Could Microsoft's humongous touchscreen make meetings bearable?

Microsoft announced today that their latest tablet, the Surface Hub, will be available for order starting July 1. But the price tag has some wondering if the giant screen built for conference rooms is worth it.  

Ron Wurzer/AP/Microsoft
Hayete Gallot, Senior Director of Microsoft Devices, unveils Surface Hub at a product unveiling on Jan. 21, 2015.

It's 2015. Why are meetings still so awful?  

If Microsoft is correct, it's because of the various buggy devices that don't talk to each other: Conference calls get dropped, you don't have the right cable to hook your laptop up to the projector, and screen-sharing works only with some browsers.

Microsoft's Surface Hub aims to solve all that, by bringing everything together on one giant screen.

Part blackboard, part tablet computer, and part flat-screen TV, the Surface Hub is described as a “large screen collaboration device” by the company.

On Wednesday Microsoft announced the latest Surface can be ordered in 24 markets starting July 1 and comes in two versions. The 55-inch screen is $6,999 and the 84-inch model is about the price of a fully loaded Toyota Corolla at $19,999.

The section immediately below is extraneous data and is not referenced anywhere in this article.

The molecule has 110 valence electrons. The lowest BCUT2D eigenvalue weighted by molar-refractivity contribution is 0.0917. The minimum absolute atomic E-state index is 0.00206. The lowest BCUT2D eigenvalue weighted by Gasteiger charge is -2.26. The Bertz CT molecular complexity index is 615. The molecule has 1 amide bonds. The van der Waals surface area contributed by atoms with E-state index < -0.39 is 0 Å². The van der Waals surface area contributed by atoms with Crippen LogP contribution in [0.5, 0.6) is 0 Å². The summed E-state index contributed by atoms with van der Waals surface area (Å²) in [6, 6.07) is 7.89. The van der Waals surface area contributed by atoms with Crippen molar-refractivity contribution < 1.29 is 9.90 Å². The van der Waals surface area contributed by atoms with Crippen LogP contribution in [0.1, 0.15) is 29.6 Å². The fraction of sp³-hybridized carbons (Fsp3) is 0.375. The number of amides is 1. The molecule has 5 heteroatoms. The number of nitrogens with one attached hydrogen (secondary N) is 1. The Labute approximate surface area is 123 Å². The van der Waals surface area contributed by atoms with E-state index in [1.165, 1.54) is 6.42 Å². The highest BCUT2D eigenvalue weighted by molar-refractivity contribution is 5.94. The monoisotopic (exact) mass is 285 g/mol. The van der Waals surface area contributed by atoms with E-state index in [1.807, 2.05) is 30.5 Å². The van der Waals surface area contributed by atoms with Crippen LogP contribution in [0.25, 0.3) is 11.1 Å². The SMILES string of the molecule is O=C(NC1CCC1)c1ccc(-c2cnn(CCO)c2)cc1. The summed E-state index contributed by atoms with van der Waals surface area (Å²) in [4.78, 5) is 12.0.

A review on Engadget described the Surface Hub as this: “If you've ever wandered into your company's boardroom, unsure how to work the assortment of teleconferencing gear, you needn't fear here: If you can pick up the pen, you can get to work immediately.”

This appears to be true. The Surface Hub, which runs on Windows 10, does not require a login; to start a meeting you just tap the screen. If people are calling or video chatting in, they can be added at any time via Skype for Business. At the end of the meeting, notes are cleared from the screen and sent to attendees. In this way the Surface Hub is not so much a giant tablet as a gigantic piece of sleek hardware: all surface, no memory.

The editor-in-chief of, Dan Costa, wrote in a review of the Surface Hub that his biggest takeaway was, “we have to get one of these.”

At a time when more and more jobs can be done remotely, and ever-smaller and more sophisticated wearables and tablets allow fellow workers to communicate constantly although not necessarily face to face, the meeting – with all its trappings – has never been more in need of reinvention.

Microsoft’s ambition is to “transform the way people work together,” according to Mike Angiulo, corporate vice president of Microsoft Devices in a statement. 

Given the consistent rise in telecommuting, perhaps the Surface Hub’s purpose is to reimagine what meeting really means here in 2015. What it does is provide an organizing principle for far-flung employees and those still toiling at headquarters; so that dialing in, brainstorming, and assigning tasks can all take place on one device.

As Costa wrote, “you really get the sense you are standing in front of an enormous blank canvas.... plus, no toxic marker smell!”

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